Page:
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Tuesday, October 23, 2012

Of Course the Kid Down the Street is Running a Million Dollar Drug Ring (Updated)

Posted By on Tue, Oct 23, 2012 at 11:51 AM

The innocent neighborhood drug dealer.
  • The innocent neighborhood drug dealer.

Update: 17-year-old Tyler Pagenstecher, the high-school drug czar, as he's come to be known, was sentenced to six months to three years in juvi Monday on charges stemming from his $20,000-a-month pot operation. The judge sent him to prison, but remarked that he's “a pretty fine young person that went down a bad trail.”

Pagenstecher spoke at the sentencing hearing, acknowledging that the stakes might have been higher than he thought. And his mom, well, she said what moms say. Via the AP:

“I understood that I would get in trouble but not to the level or extent this has become, and I sincerely regret all of this,” said the pale, bespectacled, soft-spoken teen. “If I could take it all back, I would.”

His mother, Daffney Pagenstecher, also spoke to the judge, saying her son “just thought he was using a recreational drug and selling it to his friends, and that was it.”

“He wasn’t out to become, you know, a big drug dealer,” she said. “He didn’t buy a new car. He didn’t buy fancy clothes. He wasn’t making the money that a drug dealer would make and flaunting it.”

See, it's OK, because he wasn't flaunting it. — Grzegorek


Ever been to Mason, just north of Cincinnati? It's one of those suburban no-places sitting off the interstate — housing divisions, chain restaurants, gas stations, repeat. And evidently pretty good turf for a precocious youngster to make his way in the drug slinging game.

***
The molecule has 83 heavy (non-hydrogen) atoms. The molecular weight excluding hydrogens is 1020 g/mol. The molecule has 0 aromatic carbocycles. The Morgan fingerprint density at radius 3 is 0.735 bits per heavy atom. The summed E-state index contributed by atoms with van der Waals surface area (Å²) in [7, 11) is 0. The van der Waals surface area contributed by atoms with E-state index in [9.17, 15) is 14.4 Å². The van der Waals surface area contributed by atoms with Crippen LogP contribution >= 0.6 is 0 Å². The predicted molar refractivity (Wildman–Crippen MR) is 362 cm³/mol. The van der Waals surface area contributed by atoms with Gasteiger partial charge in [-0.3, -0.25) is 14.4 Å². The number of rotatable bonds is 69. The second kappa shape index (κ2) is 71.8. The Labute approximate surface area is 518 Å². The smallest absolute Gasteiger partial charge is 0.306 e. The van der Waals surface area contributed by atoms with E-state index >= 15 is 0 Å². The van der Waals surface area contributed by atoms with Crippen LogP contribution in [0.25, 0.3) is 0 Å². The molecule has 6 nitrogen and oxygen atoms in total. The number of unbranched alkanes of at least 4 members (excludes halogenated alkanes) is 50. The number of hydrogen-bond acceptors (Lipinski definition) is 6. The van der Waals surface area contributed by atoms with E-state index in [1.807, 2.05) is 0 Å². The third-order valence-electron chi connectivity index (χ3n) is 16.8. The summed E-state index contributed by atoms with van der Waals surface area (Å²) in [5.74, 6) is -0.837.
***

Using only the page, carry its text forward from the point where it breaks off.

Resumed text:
According to the Enquirer, a unnamed 17-year-old high school boy was recently arrested as part of a large drug bust. Instead of getting caught up in the machinations of older ne'er-do-wells, it looks like the kid was the instrumental boss-hog of the enterprise.

But Warren County law enforcement officials say the Mason High School student headed up a $3 million drug ring and was suspected of selling about $20,000 in marijuana per month.

He allegedly had six current and former Mason High School students working under him to be a significant source of marijuana for students in Mason and Kings school districts.

He was smart enough not to deal on school grounds, officials said.

The high school czar was taken down as part of a large police investigation into marijuana production in the area. About 200 plants were taken down at local houses, as well as at a furniture warehouse. When the trail finally led to the high schooler, he allegedly had about $6000 hidden in his bedroom.

Lawn mowing money, Mom, just lawn mowing money.

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